Having recently featured the bike of men’s world champion Paolo Bettini, it seems only proper that we should also take a closer look at the steed of his female counterpart, Italian compatriot Marta Bastianelli. To this end, we managed to coax it – and briefly her – to one side before the recent Trofeo Alfredo Binda, in the northern Italian town of Cittiglio.
Bastianelli won her rainbow jersey in slightly unexpected fashion in
From a visual perspective, Bastianelli’s bike stands in stark contrast to that of Bettini. Whereas the Quick.Step rider’s steed is resplendent in custom rainbow and gold livery from stem to stern to celebrate his world and Olympic titles, Bastianelli’s bike is essentially standard team issue white-and-red with only a rainbow-striped Selle Italia SLR saddle and some appropriately coloured bar tape to celebrate the achievement. While this could be taken as a sign of the champion’s modesty, it is far more likely an indicator of the unfortunate gulf in budgets between the men’s and women’s sides of the sport.
Even so, Bastianelli competes aboard no second-tier ride. We recently reviewed – and raved about – the new Pinarello Prince and found its exclusive use of Torayca’s 50HM1K carbon to yield a particularly light and responsive frame. The unmistakeable Onda FPX curves in the fork blades and chain stays also manage to provide a smooth ride and are designed to take the sting out of uneven road surfaces without compromising lateral stiffness. Front end rigidity is further enhanced by the tapered steerer tube, which flares from a standard 1 1/8” at the stem clamp to 1 1/4” at the crown.
Not one of the tallest members of the women’s peloton, Bastianelli uses the smallest size frame available: a 44cm with a sloping top tube. While it’s possible that – like Bettini and many others – she has selected a slightly smaller size than usual to decrease weight and increase rigidity, Pinarello’s decision not to produce the Prince in a women’s-specific geometry probably has more to do with it. In general, women tend to have longer legs and shorter torsos than men of similar height and dropping the frame size is Bastianelli’s only real option to get a proper top tube length.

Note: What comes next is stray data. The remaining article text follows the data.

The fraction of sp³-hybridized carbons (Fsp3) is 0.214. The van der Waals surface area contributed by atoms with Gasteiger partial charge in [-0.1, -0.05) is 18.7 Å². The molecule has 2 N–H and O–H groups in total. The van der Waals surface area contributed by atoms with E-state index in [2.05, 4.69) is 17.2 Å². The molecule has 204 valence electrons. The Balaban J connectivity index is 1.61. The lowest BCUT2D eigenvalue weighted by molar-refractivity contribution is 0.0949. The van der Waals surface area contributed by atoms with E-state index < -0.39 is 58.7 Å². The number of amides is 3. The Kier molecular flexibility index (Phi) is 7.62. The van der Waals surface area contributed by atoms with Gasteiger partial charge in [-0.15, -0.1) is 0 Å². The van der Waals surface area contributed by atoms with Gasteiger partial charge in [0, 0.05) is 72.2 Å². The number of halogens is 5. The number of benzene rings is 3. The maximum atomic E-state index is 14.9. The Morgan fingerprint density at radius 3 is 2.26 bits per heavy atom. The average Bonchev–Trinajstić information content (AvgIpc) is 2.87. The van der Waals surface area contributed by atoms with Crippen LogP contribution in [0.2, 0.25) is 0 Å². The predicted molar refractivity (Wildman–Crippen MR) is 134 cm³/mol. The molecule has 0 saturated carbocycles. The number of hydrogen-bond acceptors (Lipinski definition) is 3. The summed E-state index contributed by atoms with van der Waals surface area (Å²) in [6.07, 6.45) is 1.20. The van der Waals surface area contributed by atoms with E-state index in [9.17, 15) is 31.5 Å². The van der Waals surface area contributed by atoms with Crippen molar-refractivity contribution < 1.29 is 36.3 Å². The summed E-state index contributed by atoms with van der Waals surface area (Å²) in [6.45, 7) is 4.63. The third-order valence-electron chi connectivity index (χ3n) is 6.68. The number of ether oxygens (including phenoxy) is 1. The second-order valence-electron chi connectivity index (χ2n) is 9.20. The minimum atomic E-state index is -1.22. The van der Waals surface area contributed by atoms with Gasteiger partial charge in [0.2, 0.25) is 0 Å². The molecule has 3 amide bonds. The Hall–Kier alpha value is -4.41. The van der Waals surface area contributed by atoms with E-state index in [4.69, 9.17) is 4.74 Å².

Bastianelli’s mount features an almost identical specification to the Prince we tested; the major difference – apart from size– is the choice of wheels used by the Safi-Pasta Zara-Manhattan team. For the training spin and course reconnaissance ride the day before the race, Bastianelli used the same wheels as the rest of her team: the Mavic Ksyrium SL, shod with 23mm-wide Continental Grand Prix 4000 clinchers. As one of the big favourites for victory at Trofeo Alfreda Binda, though, she switched to a more aerodynamic pair of Pinarello’s house brand Charisma deep section carbon wheels. However, a not-too-close inspection of these revealed that they were borrowed from Lithuanian team-mate Diana Ziliute.
The majority of the finishing kit is also from Pinarello’s in-house MOst brand. A pair of 40cm-wide Lion Air bars is clamped to a Tiger Lite stem, and the SLR saddle is held in place by a carbon Tail seatpost. Two 5mm-tall carbon spacers sit above the stem clamp, suggesting that Bastianelli has lowered her position since taking possession of the bike or, more likely, that the team mechanics have taken the safety first approach and deliberately clamped the steerer below the top for increased safety, more positioning flexibility and a slightly more solid purchase on the tube.
Bastianelli’s gruppo is an almost entirely Campagnolo affair, the sole exception being a MOst TANK FP chainset fitted with a standard sized pair of 53/39T chainrings. Like most of the men’s peloton, she uses the new “Red” version of Campagnolo’s Record Ergopower levers and the hilliness of the course was taken into account with the selection of a 12-25T cassette. Brakes are a pair of standard Record D-Skeleton calipers equipped with some carbon-specific pads to work on those borrowed Charisma wheels on race day. Like the rest of her team-mates, Bastianelli uses Pinarello-branded Look KeO Carbon pedals.
Interestingly enough, at 7.42kg (16.36lb) Bastianelli’s bike weighs over 400g (0.88lb) more than the significantly larger bike we tested, even in race day configuration with the Charisma wheels. In fact, some of this weight difference can probably be attributed to those wheels, seeing as how Bastianelli used the clincher version which is substantially heavier than the tubular option. The rest of it can be explained by the fact that some of the finishing kit is less than top of the range. For instance, the rainbow-striped SLR saddle, far from being a specially made version just for her, is in fact a limited edition run of Selle Italia’s base level version that accounts for a full 55g more than the lightest one with carbon rails.
Even so, Bastianelli may still consider herself lucky. While she and other team captains like Ziliute and Bronzini (who ride for sister team Titanedi-Frezza Acca Due O) have Record-equipped bikes, the realities of the budgetary gap between men’s and women’s racing means that many of their team-mates have to “make do” with second-tier Chorus.